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The group has pushed concealed weapons measures onto the books or before lawmakers for consideration in several states. And in Florida this month, the GOP-led Legislature approved an NRA-backed measure allowing civilians to use deadly force against a perceived threat outside of their homes without first trying to retreat.

Critics said the measure would turn Florida into a trigger-happy and lawless place; Gov. Jeb Bush called it common sense.

A recent sign of the NRA’s might was the silence after a Minnesota teen shot and killed five students, a security guard and a teacher before killing himself last month. Unlike after the Columbine shootings -- when the NRA was widely criticized -- there has been no major threat of new gun control provisions.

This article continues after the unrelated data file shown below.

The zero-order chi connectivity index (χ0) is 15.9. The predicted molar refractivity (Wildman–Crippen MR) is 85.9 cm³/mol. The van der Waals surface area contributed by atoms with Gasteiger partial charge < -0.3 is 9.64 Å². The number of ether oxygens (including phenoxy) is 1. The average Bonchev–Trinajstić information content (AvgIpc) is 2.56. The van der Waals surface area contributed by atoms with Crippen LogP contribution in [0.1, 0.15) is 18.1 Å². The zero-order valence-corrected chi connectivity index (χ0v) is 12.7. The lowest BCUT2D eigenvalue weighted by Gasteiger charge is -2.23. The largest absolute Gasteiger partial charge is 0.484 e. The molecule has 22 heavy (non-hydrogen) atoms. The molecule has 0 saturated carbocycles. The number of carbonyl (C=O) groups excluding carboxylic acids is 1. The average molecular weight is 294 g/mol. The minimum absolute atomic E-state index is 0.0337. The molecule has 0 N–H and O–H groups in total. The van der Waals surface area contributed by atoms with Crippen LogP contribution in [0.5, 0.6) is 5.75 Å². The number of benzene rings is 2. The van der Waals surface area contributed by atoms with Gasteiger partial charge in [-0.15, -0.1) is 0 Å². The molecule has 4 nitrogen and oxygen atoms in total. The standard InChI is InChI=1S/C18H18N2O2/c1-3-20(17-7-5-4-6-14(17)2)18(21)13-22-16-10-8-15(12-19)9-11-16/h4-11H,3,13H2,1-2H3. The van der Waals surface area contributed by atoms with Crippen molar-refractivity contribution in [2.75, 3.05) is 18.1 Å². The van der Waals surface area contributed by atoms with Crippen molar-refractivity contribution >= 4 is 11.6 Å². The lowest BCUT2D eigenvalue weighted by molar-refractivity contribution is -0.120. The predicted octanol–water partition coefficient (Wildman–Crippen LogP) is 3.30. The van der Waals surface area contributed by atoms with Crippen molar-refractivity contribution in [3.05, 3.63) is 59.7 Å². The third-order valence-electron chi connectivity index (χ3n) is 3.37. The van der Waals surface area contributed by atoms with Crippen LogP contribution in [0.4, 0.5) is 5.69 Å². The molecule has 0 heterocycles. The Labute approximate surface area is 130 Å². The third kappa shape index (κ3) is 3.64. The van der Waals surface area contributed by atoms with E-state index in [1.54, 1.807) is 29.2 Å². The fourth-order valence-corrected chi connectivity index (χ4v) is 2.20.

“Let the enemies of freedom take notice, we in this room have beaten you and beaten you and beaten you for 25 years,” NRA Chief Executive Wayne LaPierre told the crowd at the convention’s opening ceremony.

Musician Charlie Daniels, who served as emcee, launched the convention by calling the political left “silly and unrealistic, a cadre of save-the-whales and kill-the-babies pantywaists.”

“They go toddling down the primrose path of utopian idealism and, in the process, they will take away our gun rights and sacrifice the sovereignty of our nation on the altar of political correctness,” Daniels said. “Thanks to Americans like you, it ain’t going to happen.”

Political leaders sought to cast the rising sense of triumph among NRA members onto a broader political agenda. U.S. Rep. Henry Bonilla (R-Texas) received perhaps the biggest applause of the weekend when he told the opening ceremony crowd that liberals were not only attempting to peck away at the 2nd Amendment but also were “trying to tear down our American way of life.”